By Simon Jones
Red-eared slider terrapins are native to the Mississippi River Basin of North America.
They were brought into Bermuda because they are commonly kept as pets.
As a result of irresponsible pet ownership these terrapins can now be found in every freshwater or brackish pond on the island.
Conservation staff have also come across dead red-eared sliders that have perished after being dumped in saltwater pools where they cannot survive.
This species have been spotted in the polluted Pembroke Canal and are also found on golf courses.
Alison Copeland, bio diversity officer, said: “Most of the red-eared sliders in Bermuda’s parks and nature reserves were dumped their by pet owners who no longer wanted them.
“One slider added to a pond may not upset the ecology, but people have been adding their ‘one slider’ to Bermuda’s ponds for decades and now most ponds contain several hundred.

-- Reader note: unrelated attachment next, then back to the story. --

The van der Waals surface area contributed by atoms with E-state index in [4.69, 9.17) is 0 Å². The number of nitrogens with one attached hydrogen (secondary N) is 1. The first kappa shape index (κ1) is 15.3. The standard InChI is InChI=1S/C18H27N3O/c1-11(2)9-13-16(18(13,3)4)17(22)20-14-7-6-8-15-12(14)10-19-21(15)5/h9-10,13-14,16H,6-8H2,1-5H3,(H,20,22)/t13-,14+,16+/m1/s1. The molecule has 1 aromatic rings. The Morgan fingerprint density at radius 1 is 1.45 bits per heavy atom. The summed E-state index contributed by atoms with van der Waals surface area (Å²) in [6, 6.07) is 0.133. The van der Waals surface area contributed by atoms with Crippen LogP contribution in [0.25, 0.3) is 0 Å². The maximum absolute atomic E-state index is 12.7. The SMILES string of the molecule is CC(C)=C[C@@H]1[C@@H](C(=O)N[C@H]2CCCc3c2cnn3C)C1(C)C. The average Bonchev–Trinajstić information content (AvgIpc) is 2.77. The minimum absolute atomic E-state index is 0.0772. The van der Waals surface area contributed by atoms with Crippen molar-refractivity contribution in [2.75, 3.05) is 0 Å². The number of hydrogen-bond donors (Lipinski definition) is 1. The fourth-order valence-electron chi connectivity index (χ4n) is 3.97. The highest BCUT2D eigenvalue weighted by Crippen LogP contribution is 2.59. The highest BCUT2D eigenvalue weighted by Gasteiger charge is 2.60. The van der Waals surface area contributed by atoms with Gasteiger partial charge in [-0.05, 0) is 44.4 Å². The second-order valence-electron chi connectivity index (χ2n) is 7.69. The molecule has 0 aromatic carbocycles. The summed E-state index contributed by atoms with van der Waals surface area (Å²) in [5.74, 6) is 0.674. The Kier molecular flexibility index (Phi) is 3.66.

“If you release your pet, it will find a mate and be producing clutches of eggs in no time.
“If you no longer want your terrapin, make the responsible choice and have it put down by your veterinarian.”
The red-eared slider is listed as one of the world’s top 100 worst invasive species.
Ms Copeland added: “Red-eared sliders have devastating impacts on pond ecosystems because they eat almost anything including water plants, molluscs, insects and small fish.
“In Bermuda they eat the killifish and the mosquito fish (Gambusia) which keep the mosquito numbers down.
“This has serious implications for human health because of mosquito-bourne disease and general wellbeing.
“The killifish are also endemic to Bermuda and endangered.”
Anyone who no longer wants their terrapin can bring it to the Department at Shorelands, across the road from the Bermuda Aquarium, Museum and Zoo in Flatts.